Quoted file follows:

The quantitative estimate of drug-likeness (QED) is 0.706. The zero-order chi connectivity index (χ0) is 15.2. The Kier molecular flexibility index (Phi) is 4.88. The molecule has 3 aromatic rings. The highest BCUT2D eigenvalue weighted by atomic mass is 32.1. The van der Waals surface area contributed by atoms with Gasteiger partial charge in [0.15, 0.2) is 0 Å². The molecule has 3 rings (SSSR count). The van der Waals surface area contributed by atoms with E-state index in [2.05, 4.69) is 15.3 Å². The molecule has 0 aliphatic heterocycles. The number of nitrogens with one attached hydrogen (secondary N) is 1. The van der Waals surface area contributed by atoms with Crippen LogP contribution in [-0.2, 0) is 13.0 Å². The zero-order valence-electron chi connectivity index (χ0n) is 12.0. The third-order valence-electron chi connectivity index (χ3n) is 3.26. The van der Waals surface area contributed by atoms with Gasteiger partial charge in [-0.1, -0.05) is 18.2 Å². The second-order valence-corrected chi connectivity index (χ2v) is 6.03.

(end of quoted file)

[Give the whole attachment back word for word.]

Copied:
The quantitative estimate of drug-likeness (QED) is 0.706. The zero-order chi connectivity index (χ0) is 15.2. The Kier molecular flexibility index (Phi) is 4.88. The molecule has 3 aromatic rings. The highest BCUT2D eigenvalue weighted by atomic mass is 32.1. The van der Waals surface area contributed by atoms with Gasteiger partial charge in [0.15, 0.2) is 0 Å². The molecule has 3 rings (SSSR count). The van der Waals surface area contributed by atoms with E-state index in [2.05, 4.69) is 15.3 Å². The molecule has 0 aliphatic heterocycles. The number of nitrogens with one attached hydrogen (secondary N) is 1. The van der Waals surface area contributed by atoms with Crippen LogP contribution in [-0.2, 0) is 13.0 Å². The zero-order valence-electron chi connectivity index (χ0n) is 12.0. The third-order valence-electron chi connectivity index (χ3n) is 3.26. The van der Waals surface area contributed by atoms with Gasteiger partial charge in [-0.1, -0.05) is 18.2 Å². The second-order valence-corrected chi connectivity index (χ2v) is 6.03.